Correct Shooting Problems
from 2000 WBCA Exposition Talk
I plan to answer
1. Why players shoot foul shots poorly.
2. Why players rarely improve.
3. How to reverse this situation.
I'll present 2 cardinal rules and 2 cardinal sins for shooting.
Then I will show the remedy to all shooting problems.
Cardinal Rule 1 - To improve shooting you must improve mechanics, the way the body
moves. In particular, players must work on wrist movement, touch,
body alignment, and extension.
Cardinal Sin 1 - Don't do anything that destroys
technique like shooting around, shooting long shots, and repeatedly
shoot long shots. These most common methods insure that players
will not improve, and will probably get worse.
Cardinal Rule 2 - Correct shooting problems by
practicing mechanics alone, nothing else.
Cardinal Sin 2 - Don't correct shooting problems
on the shot. If you do, players will develop inner voices screaming
instructions to "extend", "loosen-up", "follow
through", etc. This makes players tentative on the shot,
whereas effective shooting is natural, no thinking is involved.
Four Mechanics Exercises:
1. Touch ball - Hold the ball on the finger ends for up to 20
minutes to develop touch. Only the finger ends direct the ball
to the basket or elsewhere; no fingers, no palms, no pads. Make
sure the fingers are spread apart as far as possible and the
hand is shaped like a claw. Do this with either hand.
2. Flick wrist or wrist work - Shots are flicks of the wrist,
so the wrist must be loose. Stiff wrists are the most common
problem for high school and up male shooters.
One exercise involves just loosening the wrists. Wring or shake
the wrists out till they are looser. Another exercise involves
flicking the wrists. Flick back and let the wrists come forward
naturally. Try doing this with the arms overhead, elbows straight.
Flick back and let the hands come forward naturally. The hands
should be loose and fingers spread apart. Players, except good
shooters, will have difficulty doing this correctly. The more
problems a player has doing this, the more they need wrist work.
All players at all levels need to do a few minutes of wrist work
each day. Beginners need to improve, Reggie Miller type shooters
need to keep consistent.
3. Alignment - The shoulders and arms must be aligned or squared
up to the direction of shooting. Often coaches say that players
must square up to the basket. This is only true if they are shooting
at the basket, not the backboard. For bank-shots players square
up to a spot on the backboard that they aim at.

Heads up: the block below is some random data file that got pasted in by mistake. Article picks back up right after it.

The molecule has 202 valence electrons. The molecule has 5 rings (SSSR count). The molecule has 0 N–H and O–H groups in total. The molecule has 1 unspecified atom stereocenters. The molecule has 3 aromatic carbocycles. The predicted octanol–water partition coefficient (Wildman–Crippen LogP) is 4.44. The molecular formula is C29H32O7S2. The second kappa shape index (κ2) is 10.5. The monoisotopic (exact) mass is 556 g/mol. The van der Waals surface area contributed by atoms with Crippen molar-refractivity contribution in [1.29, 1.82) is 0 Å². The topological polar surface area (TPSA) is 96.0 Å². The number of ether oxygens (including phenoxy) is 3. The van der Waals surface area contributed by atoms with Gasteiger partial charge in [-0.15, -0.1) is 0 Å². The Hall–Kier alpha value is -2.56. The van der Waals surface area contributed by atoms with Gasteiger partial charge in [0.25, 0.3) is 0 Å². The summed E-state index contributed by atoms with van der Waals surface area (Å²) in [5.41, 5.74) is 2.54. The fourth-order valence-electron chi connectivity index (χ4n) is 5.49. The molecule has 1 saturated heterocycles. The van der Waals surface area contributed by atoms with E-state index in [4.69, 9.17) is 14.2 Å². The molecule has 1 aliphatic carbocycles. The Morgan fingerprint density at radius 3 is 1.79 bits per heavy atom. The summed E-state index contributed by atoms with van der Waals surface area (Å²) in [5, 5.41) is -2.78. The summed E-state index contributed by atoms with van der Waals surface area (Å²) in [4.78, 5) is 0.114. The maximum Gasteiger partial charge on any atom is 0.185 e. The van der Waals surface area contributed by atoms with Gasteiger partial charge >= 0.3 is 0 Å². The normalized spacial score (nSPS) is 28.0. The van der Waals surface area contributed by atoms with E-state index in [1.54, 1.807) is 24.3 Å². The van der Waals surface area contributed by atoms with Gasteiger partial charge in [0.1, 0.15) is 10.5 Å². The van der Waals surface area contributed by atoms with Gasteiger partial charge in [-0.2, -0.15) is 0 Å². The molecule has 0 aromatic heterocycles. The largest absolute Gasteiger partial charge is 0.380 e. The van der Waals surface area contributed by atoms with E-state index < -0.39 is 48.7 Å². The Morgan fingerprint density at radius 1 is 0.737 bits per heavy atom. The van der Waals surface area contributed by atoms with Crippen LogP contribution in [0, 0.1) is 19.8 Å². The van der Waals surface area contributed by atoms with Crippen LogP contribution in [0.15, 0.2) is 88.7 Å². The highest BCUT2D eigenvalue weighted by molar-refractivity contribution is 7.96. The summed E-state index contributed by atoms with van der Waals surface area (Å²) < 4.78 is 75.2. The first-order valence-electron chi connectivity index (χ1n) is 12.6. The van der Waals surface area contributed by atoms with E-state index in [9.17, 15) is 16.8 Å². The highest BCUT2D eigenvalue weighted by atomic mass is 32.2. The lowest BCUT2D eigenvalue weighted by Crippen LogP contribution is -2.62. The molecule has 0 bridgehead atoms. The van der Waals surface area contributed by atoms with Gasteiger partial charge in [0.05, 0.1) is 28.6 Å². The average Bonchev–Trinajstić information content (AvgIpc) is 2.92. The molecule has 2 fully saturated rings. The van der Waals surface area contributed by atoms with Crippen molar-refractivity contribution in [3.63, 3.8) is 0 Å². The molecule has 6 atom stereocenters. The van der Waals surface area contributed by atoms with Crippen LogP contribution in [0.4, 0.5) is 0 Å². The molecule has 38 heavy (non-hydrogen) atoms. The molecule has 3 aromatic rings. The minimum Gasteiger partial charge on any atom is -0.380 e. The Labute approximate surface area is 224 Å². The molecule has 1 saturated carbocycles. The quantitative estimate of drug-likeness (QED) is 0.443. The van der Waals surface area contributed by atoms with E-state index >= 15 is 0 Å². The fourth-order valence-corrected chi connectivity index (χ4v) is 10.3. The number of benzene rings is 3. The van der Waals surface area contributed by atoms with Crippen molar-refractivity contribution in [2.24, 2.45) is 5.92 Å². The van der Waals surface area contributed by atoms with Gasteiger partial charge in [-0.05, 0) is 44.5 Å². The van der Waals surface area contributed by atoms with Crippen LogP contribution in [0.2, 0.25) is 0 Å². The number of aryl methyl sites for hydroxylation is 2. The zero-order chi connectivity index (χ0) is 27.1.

Practice squaring up by doing this statute of liberty drill.
Here are the steps in brief:
a - Raise the arms straight overhead, elbows straight, with
the ball in one hand.
b - Move the wrist back as far as possible.
c - Claw the hand so the ball only touches the fingertips.
d - Bring the elbow towards the nose. Make sure to keep the
body squared up to the forward direction. Make sure to keep the
wrist back. The wrist tends to twist to the side when the elbow
moves to the nose. Most players who are not good shooters will
need to be twisted somewhat like a pretzel to get into this position.
Again, the more problems a player has doing this exercise, the
more he/she needs it. You will understand this exercise better
if you see it diagramed in the book or even better in one of
e - Repeatedly flick the ball 2-3 inches up, not 1 foot, and
catch it on the fingertips. It may take weeks or even months
before a player can perform this drill satisfactory.
4. Extension - The body must be extended straight up to shoot
properly. Players who release the ball near there forehead, I
call them nose shooters, will improve quickly and benefit the
most from these drills. Women more than men have this "nose
shooting" malady. All these drills force a player to extend
a- Shoot-ups- Shoot the ball straight up overhead.
b - One Inch Shoot- Position a player directly underneath the
rim, then shoot. Don't worry about players making the shot. Look
for extension only. Don't let players back away from the basket.
Each exercise above is not a one time drill. Each player needs
to work on these everyday, initially with the assistance of either
the coach or another player who has been instructed properly.
Because these drills are so difficult, even motivated players
should only work on these for 1-2 minutes at a time. In practice,
only expect small improvement each day. Over the the course of
a month or two even the worst shooter will show remarkable improvement.
College players improve much more quickly than younger players.
Your comments are welcome.
Sidney Goldstein, author
of The Basketball Coach's Bible and The Basketball Player's Bible,
has successfully coached both men's and women's teams over a
period of 15 years.